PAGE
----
College, her master's degree in counsel
ing from Marshall University, and her
Ph.D. from Ohio State University.
ECSU's new dassofficers are:
Freshmen class: Kelly Roberton, Presi
dent; Monicia Littlejolm, Vice President;
Carla Brock, Secretary;Fayton, Treasurer;
and Yolanda Miller, Parlimentarian.
Sophomore class: Beatrice Sheam,
President; Sharmel Edwards, Vice Presi
dent; Stada McFadden, Secretary; Trina
Payne, Treasurer; and Eddie Hill,
Junior class officers are Marcus
Weatherford, President; Regina Davis,
Vice President; Anita Snow, Secretary,
Antoine Fries, Treasurer; and Patrick
Senior Qass officers: Allen Mason,
President; Ranesha Hunt, Vice President;
Jill Butcher, Secretary; Cedric Freeman,
Treasurer, and Amy Anderson,
The Pickwick Sodety,an honorary or
ganization for English majors,has in
ducted ten members for the 1994-1995
Andrae Brown and Ahmad Ward were
seleded to study at Oxford University's
Exeter College in the United Kingdom
during the summer of 1994. The aim of
this summer experience was to challenge
and empower honors students by pro
viding field-based residential learning
experiences in which honors students
could engage in seminars while partid-
patinginthelifeof a unique geographical
area. Brown and Ward studied English
Literature and life through art, architec
ture, archaeology,theatre, music
history,literature and sdence imique to
OxfonJ and its environs.
will perform in the Thanksgiving Day
Parade in Philadelphia, Pa.
& Communication will serve as hosts to
more than 300 high school students and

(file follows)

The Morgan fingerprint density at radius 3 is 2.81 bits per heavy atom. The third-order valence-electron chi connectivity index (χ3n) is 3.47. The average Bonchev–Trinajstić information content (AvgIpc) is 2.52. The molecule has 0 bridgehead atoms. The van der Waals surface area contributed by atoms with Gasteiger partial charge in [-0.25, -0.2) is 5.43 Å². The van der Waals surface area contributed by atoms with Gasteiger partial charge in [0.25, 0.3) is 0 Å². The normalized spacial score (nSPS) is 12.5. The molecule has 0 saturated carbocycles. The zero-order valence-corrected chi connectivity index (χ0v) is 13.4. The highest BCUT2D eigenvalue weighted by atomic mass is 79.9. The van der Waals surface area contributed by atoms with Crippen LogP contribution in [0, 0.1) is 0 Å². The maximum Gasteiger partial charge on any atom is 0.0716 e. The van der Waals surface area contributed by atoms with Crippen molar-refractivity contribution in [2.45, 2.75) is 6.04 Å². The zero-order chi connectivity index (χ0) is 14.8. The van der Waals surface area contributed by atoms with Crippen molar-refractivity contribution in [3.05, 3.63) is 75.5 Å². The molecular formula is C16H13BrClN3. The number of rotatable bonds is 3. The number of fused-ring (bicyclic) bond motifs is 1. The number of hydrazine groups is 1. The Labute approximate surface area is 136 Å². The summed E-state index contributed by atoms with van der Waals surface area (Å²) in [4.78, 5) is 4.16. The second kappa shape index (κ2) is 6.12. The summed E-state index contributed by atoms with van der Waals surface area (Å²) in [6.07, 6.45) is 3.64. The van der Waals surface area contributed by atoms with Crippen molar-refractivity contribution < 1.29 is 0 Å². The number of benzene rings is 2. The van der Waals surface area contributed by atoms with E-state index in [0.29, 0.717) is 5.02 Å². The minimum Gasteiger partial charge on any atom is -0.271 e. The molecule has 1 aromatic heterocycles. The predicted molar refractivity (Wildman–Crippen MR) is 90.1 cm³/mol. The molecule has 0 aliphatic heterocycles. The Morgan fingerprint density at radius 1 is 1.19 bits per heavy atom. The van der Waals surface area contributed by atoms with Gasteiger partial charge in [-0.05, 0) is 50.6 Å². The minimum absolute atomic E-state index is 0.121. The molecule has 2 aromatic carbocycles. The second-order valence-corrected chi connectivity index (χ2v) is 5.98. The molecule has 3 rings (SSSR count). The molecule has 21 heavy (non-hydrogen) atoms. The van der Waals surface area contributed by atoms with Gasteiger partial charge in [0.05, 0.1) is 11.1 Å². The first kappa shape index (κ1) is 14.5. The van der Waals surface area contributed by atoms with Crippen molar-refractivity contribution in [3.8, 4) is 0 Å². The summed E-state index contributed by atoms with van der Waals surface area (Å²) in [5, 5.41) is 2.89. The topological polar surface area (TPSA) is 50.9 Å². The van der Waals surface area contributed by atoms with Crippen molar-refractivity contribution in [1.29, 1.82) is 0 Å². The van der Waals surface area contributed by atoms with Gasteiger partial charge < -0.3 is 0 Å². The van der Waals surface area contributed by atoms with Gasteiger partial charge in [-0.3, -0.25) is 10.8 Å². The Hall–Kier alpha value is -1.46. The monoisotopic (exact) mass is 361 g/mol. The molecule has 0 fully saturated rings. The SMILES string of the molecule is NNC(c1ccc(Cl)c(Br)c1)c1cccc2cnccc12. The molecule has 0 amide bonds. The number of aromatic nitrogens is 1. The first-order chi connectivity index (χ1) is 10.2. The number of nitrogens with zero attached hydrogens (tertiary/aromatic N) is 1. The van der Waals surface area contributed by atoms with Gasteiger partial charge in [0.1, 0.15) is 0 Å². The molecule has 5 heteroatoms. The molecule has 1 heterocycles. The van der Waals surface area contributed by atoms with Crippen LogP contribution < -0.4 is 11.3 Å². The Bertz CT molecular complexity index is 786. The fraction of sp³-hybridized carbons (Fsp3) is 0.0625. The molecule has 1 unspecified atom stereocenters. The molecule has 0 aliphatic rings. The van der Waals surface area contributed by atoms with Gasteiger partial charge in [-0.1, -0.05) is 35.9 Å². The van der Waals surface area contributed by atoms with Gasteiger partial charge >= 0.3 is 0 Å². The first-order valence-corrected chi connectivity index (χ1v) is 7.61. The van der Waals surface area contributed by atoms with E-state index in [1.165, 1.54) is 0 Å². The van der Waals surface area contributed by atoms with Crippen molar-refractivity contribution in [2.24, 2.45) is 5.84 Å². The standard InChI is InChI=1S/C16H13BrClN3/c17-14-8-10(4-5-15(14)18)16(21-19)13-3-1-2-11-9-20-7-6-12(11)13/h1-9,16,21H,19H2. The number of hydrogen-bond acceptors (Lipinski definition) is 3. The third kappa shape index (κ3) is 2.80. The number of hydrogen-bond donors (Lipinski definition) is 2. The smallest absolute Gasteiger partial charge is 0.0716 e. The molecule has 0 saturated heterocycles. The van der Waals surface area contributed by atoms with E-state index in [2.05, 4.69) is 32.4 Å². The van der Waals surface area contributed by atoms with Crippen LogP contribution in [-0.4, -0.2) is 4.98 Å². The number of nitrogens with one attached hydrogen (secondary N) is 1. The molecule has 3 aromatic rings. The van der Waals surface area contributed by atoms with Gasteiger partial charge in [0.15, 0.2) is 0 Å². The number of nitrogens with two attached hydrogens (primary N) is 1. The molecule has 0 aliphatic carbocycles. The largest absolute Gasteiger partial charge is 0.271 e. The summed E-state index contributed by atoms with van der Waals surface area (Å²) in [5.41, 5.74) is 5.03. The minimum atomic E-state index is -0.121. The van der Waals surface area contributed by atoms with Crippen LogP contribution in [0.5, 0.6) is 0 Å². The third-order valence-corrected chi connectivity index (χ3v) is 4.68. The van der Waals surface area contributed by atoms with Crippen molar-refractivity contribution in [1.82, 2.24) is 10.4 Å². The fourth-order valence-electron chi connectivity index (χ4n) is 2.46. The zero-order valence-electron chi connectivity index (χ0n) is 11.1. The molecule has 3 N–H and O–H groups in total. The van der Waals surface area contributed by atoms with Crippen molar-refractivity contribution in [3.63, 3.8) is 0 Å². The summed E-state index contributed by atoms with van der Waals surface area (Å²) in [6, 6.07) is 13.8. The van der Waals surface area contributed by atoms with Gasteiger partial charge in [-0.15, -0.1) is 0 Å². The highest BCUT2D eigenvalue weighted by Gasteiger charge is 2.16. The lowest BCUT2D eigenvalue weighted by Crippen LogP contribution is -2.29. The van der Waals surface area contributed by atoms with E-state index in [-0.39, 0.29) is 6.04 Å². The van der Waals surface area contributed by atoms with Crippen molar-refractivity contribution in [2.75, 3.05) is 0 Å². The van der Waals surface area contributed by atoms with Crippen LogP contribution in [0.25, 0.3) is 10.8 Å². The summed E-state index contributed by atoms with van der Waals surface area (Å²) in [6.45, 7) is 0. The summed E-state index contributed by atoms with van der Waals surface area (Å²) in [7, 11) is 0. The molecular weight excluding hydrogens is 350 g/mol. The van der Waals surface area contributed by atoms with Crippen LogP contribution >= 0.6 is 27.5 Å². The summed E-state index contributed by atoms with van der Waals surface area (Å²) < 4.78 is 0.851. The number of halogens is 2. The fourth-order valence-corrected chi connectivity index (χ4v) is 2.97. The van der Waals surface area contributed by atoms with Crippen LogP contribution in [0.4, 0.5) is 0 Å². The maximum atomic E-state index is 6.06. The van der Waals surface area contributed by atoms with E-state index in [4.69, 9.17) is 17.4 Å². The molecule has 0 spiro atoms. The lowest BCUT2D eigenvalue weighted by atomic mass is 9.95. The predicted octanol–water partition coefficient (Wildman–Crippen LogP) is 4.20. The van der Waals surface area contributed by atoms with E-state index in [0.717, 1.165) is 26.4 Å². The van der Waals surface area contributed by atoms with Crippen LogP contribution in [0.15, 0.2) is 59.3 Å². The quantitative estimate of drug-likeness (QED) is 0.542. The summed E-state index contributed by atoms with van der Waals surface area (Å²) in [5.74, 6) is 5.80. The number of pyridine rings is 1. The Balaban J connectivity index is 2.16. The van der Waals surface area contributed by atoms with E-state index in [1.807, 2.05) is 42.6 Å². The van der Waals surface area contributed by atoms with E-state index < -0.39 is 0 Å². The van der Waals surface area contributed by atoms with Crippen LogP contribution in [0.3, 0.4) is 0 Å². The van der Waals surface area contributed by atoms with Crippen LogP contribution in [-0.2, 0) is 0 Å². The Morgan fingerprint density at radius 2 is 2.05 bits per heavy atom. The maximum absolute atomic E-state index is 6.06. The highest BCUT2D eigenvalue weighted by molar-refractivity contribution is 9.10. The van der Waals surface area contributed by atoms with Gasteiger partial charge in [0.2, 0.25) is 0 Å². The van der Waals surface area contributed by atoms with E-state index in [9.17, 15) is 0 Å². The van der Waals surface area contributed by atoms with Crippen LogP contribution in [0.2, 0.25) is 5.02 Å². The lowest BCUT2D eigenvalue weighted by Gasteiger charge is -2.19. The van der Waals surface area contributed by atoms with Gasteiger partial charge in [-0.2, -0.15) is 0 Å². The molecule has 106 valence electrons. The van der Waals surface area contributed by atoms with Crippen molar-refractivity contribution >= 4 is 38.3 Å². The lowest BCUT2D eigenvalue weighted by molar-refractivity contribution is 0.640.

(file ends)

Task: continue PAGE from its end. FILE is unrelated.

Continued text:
their teachers from the 16-county region
served by the Univeraty. The students
and their advisors will attend the
Department's first "Fall Media Work
WRVS 89.9 ECSU kicks off its second
annual fundraiser SUCESSFEST 94 Oc
tober 30—^Nov. 4th 1994.
International Week activties will begin
MondayJ^Jov.8 with a dinner held from
7:00 to 9^X) p.m.in the K.E.White Gradu-
at 7-30 p.m. at either the University Cen
ter or the Commuter Center.
Wednesday,a panel discussion on Hait
will take place in the University Center at
10:00 a.m. Professors are invited to bring
their classes to participate. On
Thursday,Dr.Johnny Houston will
present a book review at 7KX) to 7:30 p.m.
The sdence departments at ECSU will
benefit from a $2 million grant from the
Howard Hughes Medical Institute which
has funded a program designed to allow
faculty at UNC to strengthen black col
leges in the state.
The program^—^Partnership for Minor
ity Advancement in the Biomolecular
Sdences—^will enable UNC to provide
curricula, supplies eind equipment to sd
ence departments at ECSU and six other
HBCUs in the state.
Seventy percent of all minority stu
dents who attend college in North Caro
lina go to black univeristies,aocording to
Walter Bollenbacher,the program's di
rector and an associate professor of biol
ogy at UNC.
"If we are going to deal with the crisis
in minority representation in science
careers,we can't do it at Carolina or
N.C.State alone," said Bollenbacher. "We
have to help thoseschools...where almost
three quarters of the minority students
Nate HiggsJECSU's three time ClAA
forward, has signed a free agent contract
with the Seattle SuperSonics.
Higgs also received offers from Char
lotte, Milwaukee, and Miami,according
to his agent,Wayne Souza of Virginia
Beach. But he tumed those offers down in
favor of the Supersonics.
Souza said Seattle offered Higgs "the
best opportunity and the best economic
Higgs,who averaged 225 points and
8.6 rebounds last season,was the CIAA
player of the year in 1993.
After surviving two cuts in Charlotte
and playing for the Hornets in the Rocky
Mountain Review inSalt Lake Qty, Higgs
spent a week playingfor the Sonics .spon
sored by Education Program at Elizabeth
City State University.